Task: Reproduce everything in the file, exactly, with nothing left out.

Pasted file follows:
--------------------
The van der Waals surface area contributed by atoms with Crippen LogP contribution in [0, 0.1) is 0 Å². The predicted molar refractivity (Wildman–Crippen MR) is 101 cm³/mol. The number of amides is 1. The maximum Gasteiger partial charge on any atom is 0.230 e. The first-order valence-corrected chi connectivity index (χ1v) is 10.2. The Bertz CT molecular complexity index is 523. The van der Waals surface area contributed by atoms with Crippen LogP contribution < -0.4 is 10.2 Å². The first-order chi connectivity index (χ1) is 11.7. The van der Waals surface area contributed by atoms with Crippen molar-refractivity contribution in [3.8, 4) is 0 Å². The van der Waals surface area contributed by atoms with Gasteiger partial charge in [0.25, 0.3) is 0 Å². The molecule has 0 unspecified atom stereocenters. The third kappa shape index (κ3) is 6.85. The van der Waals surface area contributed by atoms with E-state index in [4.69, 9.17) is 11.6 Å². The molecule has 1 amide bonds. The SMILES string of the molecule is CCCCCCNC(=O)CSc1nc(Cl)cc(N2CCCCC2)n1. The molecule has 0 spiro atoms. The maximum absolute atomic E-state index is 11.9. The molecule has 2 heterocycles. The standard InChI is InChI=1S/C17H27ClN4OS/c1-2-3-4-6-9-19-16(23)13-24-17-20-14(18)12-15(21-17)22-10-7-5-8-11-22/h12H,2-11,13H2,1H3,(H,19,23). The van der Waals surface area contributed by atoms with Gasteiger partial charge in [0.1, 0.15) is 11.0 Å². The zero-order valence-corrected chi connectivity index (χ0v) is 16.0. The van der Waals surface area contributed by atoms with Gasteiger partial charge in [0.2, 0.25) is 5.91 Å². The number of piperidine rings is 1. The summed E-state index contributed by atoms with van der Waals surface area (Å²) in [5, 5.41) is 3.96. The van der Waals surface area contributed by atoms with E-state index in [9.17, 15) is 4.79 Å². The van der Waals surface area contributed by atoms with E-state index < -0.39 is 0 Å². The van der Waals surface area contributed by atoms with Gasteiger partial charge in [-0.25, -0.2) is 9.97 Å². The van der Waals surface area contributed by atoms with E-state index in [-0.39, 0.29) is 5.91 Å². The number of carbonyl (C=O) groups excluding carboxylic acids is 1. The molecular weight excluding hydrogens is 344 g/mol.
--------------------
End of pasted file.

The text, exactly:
The van der Waals surface area contributed by atoms with Crippen LogP contribution in [0, 0.1) is 0 Å². The predicted molar refractivity (Wildman–Crippen MR) is 101 cm³/mol. The number of amides is 1. The maximum Gasteiger partial charge on any atom is 0.230 e. The first-order valence-corrected chi connectivity index (χ1v) is 10.2. The Bertz CT molecular complexity index is 523. The van der Waals surface area contributed by atoms with Crippen LogP contribution < -0.4 is 10.2 Å². The first-order chi connectivity index (χ1) is 11.7. The van der Waals surface area contributed by atoms with Crippen molar-refractivity contribution in [3.8, 4) is 0 Å². The van der Waals surface area contributed by atoms with Gasteiger partial charge in [0.25, 0.3) is 0 Å². The molecule has 0 unspecified atom stereocenters. The third kappa shape index (κ3) is 6.85. The van der Waals surface area contributed by atoms with E-state index in [4.69, 9.17) is 11.6 Å². The molecule has 1 amide bonds. The SMILES string of the molecule is CCCCCCNC(=O)CSc1nc(Cl)cc(N2CCCCC2)n1. The molecule has 0 spiro atoms. The maximum absolute atomic E-state index is 11.9. The molecule has 2 heterocycles. The standard InChI is InChI=1S/C17H27ClN4OS/c1-2-3-4-6-9-19-16(23)13-24-17-20-14(18)12-15(21-17)22-10-7-5-8-11-22/h12H,2-11,13H2,1H3,(H,19,23). The van der Waals surface area contributed by atoms with Gasteiger partial charge in [0.1, 0.15) is 11.0 Å². The zero-order valence-corrected chi connectivity index (χ0v) is 16.0. The van der Waals surface area contributed by atoms with Gasteiger partial charge in [0.2, 0.25) is 5.91 Å². The number of piperidine rings is 1. The summed E-state index contributed by atoms with van der Waals surface area (Å²) in [5, 5.41) is 3.96. The van der Waals surface area contributed by atoms with E-state index in [9.17, 15) is 4.79 Å². The van der Waals surface area contributed by atoms with E-state index < -0.39 is 0 Å². The van der Waals surface area contributed by atoms with Gasteiger partial charge in [-0.25, -0.2) is 9.97 Å². The van der Waals surface area contributed by atoms with E-state index in [-0.39, 0.29) is 5.91 Å². The number of carbonyl (C=O) groups excluding carboxylic acids is 1. The molecular weight excluding hydrogens is 344 g/mol.